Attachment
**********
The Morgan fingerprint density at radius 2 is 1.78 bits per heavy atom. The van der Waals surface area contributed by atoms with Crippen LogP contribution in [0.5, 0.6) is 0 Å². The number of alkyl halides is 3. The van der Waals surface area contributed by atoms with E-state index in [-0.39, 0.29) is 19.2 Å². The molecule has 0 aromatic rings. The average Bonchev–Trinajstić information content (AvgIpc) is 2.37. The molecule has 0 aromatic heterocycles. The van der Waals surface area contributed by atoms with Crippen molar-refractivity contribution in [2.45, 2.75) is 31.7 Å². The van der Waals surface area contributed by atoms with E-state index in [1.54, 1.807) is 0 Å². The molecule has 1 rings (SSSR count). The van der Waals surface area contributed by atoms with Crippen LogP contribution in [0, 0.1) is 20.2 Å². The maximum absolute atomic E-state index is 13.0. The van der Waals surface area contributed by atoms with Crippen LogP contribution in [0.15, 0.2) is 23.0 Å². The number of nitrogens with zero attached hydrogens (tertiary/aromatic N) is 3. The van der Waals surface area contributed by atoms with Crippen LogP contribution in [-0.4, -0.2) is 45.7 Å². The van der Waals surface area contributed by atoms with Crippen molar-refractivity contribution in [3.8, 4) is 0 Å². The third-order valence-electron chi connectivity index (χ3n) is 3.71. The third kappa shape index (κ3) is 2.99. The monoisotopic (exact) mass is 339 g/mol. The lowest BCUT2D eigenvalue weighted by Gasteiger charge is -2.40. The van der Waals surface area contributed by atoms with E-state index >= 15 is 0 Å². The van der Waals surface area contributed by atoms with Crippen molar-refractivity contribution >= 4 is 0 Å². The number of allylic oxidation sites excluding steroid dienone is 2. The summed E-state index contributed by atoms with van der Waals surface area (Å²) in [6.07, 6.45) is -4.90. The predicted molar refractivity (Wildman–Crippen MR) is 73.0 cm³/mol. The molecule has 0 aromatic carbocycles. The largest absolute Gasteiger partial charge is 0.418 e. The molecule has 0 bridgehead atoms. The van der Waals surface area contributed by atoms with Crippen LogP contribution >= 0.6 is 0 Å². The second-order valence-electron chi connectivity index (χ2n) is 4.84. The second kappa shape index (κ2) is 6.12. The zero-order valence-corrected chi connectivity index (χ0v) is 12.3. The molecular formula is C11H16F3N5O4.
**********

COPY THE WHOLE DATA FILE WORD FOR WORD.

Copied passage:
The Morgan fingerprint density at radius 2 is 1.78 bits per heavy atom. The van der Waals surface area contributed by atoms with Crippen LogP contribution in [0.5, 0.6) is 0 Å². The number of alkyl halides is 3. The van der Waals surface area contributed by atoms with E-state index in [-0.39, 0.29) is 19.2 Å². The molecule has 0 aromatic rings. The average Bonchev–Trinajstić information content (AvgIpc) is 2.37. The molecule has 0 aromatic heterocycles. The van der Waals surface area contributed by atoms with Crippen molar-refractivity contribution in [2.45, 2.75) is 31.7 Å². The van der Waals surface area contributed by atoms with E-state index in [1.54, 1.807) is 0 Å². The molecule has 1 rings (SSSR count). The van der Waals surface area contributed by atoms with Crippen LogP contribution in [0, 0.1) is 20.2 Å². The maximum absolute atomic E-state index is 13.0. The van der Waals surface area contributed by atoms with Crippen LogP contribution in [0.15, 0.2) is 23.0 Å². The number of nitrogens with zero attached hydrogens (tertiary/aromatic N) is 3. The van der Waals surface area contributed by atoms with Crippen LogP contribution in [-0.4, -0.2) is 45.7 Å². The van der Waals surface area contributed by atoms with Crippen molar-refractivity contribution in [3.8, 4) is 0 Å². The third-order valence-electron chi connectivity index (χ3n) is 3.71. The third kappa shape index (κ3) is 2.99. The monoisotopic (exact) mass is 339 g/mol. The lowest BCUT2D eigenvalue weighted by Gasteiger charge is -2.40. The van der Waals surface area contributed by atoms with E-state index >= 15 is 0 Å². The van der Waals surface area contributed by atoms with Crippen molar-refractivity contribution >= 4 is 0 Å². The number of allylic oxidation sites excluding steroid dienone is 2. The summed E-state index contributed by atoms with van der Waals surface area (Å²) in [6.07, 6.45) is -4.90. The predicted molar refractivity (Wildman–Crippen MR) is 73.0 cm³/mol. The molecule has 0 aromatic carbocycles. The largest absolute Gasteiger partial charge is 0.418 e. The molecule has 0 bridgehead atoms. The van der Waals surface area contributed by atoms with Crippen LogP contribution >= 0.6 is 0 Å². The second-order valence-electron chi connectivity index (χ2n) is 4.84. The second kappa shape index (κ2) is 6.12. The zero-order valence-corrected chi connectivity index (χ0v) is 12.3. The molecular formula is C11H16F3N5O4.